One of the major challenges that the Zambian agriculture sector faces especially for the medium agri-enterprises is access to finance. While some may argue that this challenge is across the whole sector, this article will focus on the medium sized agri-businesses because they form a critical link between smallholder farmers and large-scale processors or customers in Zambia.
Difficult conditions for Agri-SMEs
Zambia has in the past 20 years come up with financing that has focused on subsidizing smallholder farmers across the country. The Farmer Input Support Programme (FISP) has been investing over a billion kwacha every year over the past 10 years. The success of the FISP investment is not the issue in this article but it is mentioned in order to highlight the sums that have gone to helping smallholder farmers as compared to what has been made available to medium sized agri-businesses. Apart from government subsidies, most NGOs in Zambia have also focused on helping smallholder farmers through direct support and others through making micro finance available. However, despite all these efforts most Zambian smallholder farmers still remain unintegrated in any viable value chains and this has contributed to their stagnation. Lack of stable and sustainable markets for most crops means smallholder farmers are paid minimum prices for their produce. Commodity prices fluctuate from low to high year after year and between seasons. This is not good for all the players in the value chains but especially smallholder farmers who largely depend on agriculture for their livelihoods. The major reason for price fluctuations is the lack of processing and holding capacity in the agriculture sector.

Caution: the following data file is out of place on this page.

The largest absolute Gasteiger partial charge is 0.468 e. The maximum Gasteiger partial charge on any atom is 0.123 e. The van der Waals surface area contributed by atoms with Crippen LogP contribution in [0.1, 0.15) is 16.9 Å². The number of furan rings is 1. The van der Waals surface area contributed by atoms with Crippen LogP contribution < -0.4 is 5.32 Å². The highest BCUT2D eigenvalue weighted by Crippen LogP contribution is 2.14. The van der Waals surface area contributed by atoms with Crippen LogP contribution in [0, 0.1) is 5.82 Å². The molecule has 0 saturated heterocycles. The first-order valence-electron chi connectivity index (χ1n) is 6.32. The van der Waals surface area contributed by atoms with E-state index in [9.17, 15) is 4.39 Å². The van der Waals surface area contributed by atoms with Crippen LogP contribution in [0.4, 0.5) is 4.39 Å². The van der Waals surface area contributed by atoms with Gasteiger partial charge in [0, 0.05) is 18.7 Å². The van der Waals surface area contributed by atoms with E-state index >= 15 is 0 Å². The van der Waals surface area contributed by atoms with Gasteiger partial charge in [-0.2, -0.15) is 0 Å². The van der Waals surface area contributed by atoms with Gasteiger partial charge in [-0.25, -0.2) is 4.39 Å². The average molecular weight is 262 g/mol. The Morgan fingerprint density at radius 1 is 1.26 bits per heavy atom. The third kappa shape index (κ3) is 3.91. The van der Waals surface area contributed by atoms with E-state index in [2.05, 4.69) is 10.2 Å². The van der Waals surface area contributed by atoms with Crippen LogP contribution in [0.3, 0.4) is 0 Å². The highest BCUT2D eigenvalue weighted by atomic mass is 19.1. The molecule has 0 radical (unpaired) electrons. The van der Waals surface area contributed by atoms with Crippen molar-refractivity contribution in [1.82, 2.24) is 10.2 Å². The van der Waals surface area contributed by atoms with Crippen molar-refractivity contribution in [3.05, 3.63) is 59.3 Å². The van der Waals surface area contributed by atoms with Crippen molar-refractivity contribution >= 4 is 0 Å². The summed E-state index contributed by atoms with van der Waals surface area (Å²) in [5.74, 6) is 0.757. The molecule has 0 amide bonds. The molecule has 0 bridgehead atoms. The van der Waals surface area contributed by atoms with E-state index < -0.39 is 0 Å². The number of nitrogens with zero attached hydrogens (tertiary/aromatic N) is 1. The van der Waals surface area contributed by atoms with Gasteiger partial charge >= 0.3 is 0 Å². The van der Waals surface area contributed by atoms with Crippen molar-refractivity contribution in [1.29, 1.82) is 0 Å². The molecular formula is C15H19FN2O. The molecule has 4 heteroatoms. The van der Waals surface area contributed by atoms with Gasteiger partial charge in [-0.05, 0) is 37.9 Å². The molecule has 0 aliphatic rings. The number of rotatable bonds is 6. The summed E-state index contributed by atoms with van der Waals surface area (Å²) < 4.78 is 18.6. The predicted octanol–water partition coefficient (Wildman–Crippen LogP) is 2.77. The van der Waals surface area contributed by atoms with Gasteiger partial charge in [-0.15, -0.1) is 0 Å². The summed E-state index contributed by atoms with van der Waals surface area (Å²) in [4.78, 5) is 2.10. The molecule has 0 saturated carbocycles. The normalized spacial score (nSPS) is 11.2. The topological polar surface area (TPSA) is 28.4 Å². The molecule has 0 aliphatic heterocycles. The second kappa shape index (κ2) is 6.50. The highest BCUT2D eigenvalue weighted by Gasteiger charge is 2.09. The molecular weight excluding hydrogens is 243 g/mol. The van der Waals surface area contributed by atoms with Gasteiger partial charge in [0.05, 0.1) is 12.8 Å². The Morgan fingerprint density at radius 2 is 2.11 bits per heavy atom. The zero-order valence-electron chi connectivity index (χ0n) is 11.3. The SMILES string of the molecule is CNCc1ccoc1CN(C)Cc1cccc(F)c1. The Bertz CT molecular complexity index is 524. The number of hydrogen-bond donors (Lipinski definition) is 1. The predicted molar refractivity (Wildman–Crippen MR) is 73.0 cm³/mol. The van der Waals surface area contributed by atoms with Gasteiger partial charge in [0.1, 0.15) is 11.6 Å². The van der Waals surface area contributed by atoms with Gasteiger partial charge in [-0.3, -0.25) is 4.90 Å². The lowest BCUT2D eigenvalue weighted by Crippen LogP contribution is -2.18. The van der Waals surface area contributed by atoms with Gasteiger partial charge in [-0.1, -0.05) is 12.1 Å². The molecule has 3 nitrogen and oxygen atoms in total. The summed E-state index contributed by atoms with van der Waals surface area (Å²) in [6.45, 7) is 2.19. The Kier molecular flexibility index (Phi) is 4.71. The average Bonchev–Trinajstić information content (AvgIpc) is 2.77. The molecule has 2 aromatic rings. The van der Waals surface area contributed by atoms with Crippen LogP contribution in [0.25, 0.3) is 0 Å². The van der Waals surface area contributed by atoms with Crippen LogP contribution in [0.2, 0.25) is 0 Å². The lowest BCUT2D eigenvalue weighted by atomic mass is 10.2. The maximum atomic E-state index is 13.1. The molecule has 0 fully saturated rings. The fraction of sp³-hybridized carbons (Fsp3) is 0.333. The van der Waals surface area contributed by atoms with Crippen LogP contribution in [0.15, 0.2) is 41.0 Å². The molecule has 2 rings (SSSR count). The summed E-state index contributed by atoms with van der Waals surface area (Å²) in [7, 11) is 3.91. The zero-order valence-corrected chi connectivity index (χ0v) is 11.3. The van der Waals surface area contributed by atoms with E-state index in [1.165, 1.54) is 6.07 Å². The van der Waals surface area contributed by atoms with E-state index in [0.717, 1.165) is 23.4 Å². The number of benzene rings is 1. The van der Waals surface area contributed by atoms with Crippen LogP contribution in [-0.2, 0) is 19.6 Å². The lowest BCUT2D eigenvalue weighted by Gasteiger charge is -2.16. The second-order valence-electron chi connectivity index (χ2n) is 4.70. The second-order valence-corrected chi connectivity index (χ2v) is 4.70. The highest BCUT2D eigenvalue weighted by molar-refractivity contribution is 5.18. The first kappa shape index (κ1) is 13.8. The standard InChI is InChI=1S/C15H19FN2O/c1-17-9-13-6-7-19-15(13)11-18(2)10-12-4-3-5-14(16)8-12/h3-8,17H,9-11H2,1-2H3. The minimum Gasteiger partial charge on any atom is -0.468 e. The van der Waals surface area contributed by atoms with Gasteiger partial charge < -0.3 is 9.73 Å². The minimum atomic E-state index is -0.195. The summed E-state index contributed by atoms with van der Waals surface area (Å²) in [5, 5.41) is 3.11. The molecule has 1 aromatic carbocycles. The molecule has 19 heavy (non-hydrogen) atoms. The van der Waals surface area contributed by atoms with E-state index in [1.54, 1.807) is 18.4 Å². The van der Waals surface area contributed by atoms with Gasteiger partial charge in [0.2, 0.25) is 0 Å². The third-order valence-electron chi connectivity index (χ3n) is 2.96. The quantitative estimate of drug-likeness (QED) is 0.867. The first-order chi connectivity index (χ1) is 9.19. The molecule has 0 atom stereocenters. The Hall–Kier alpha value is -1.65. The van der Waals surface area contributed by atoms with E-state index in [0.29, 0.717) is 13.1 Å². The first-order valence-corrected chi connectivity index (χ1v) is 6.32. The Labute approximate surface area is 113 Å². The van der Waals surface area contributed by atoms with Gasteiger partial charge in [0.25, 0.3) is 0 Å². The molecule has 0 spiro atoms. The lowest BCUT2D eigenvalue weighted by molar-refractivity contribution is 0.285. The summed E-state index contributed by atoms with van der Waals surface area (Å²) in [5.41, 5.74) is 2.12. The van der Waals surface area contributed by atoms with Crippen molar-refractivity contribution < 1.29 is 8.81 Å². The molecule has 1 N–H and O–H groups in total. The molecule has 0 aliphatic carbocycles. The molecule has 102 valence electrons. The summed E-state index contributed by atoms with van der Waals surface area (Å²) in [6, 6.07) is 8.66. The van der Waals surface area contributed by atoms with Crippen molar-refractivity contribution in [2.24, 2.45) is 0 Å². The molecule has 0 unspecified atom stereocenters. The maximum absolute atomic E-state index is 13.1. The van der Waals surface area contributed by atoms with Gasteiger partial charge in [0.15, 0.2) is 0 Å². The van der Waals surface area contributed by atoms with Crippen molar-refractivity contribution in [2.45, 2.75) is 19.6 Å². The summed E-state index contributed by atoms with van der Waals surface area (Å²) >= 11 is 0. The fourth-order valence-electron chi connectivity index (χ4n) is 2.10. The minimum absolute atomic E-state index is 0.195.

Incentivising the medium sized agri-businesses in the Zambian agriculture sector is key to developing the overall agriculture sector as they form the critical middle link between smallholder farmers and the big processors and customers. While there are businesses with innovative ideas of how they can integrate smallholders into commercially sustainable value chains, accessing finance for such ventures has been a major challenge for SMEs. The high interest rates charged by financial institutions make it difficult for many SMEs with innovative ideas to access funding and work with thousands of smallholder farmers as customers or suppliers. Interest rates charged by commercial banks averages 30% per year while micro finance institutions charge as high as 70% per year. These prohibitive interest rates make it almost impossible for most entrepreneurs to invest in the agricultural sector. This has left the Zambian medium sized agribusinesses stuck and more likely to fail instead of growing. As a result, smallholder farmers have also remained stuck as they are unable to bulk their produce and access better markets. Low supply of agricultural commodities in the country means big processors depend on imports even for products that are being produced in Zambia. For example, onions, milk, cooking oil, and rice are some of the products that the country can easily produce locally but currently import substantial quantities. Investing in bulking, sorting, processing and packaging facilities can go a long way in ensuring that most commodities produced by smallholder farmers reach the market in good condition and at prices that incentivise farmers to produce more.
With funding from the European Union, Enterprise Zambia Challenge Fund aims to provide grants and technical assistance to small and medium-sized agri-businesses in Zambia to enable them to integrate at least 150,000 smallholder farmers into viable and sustainable value chains as customers and suppliers.
By Ngolwe Sikazwe, Portfolio Manager.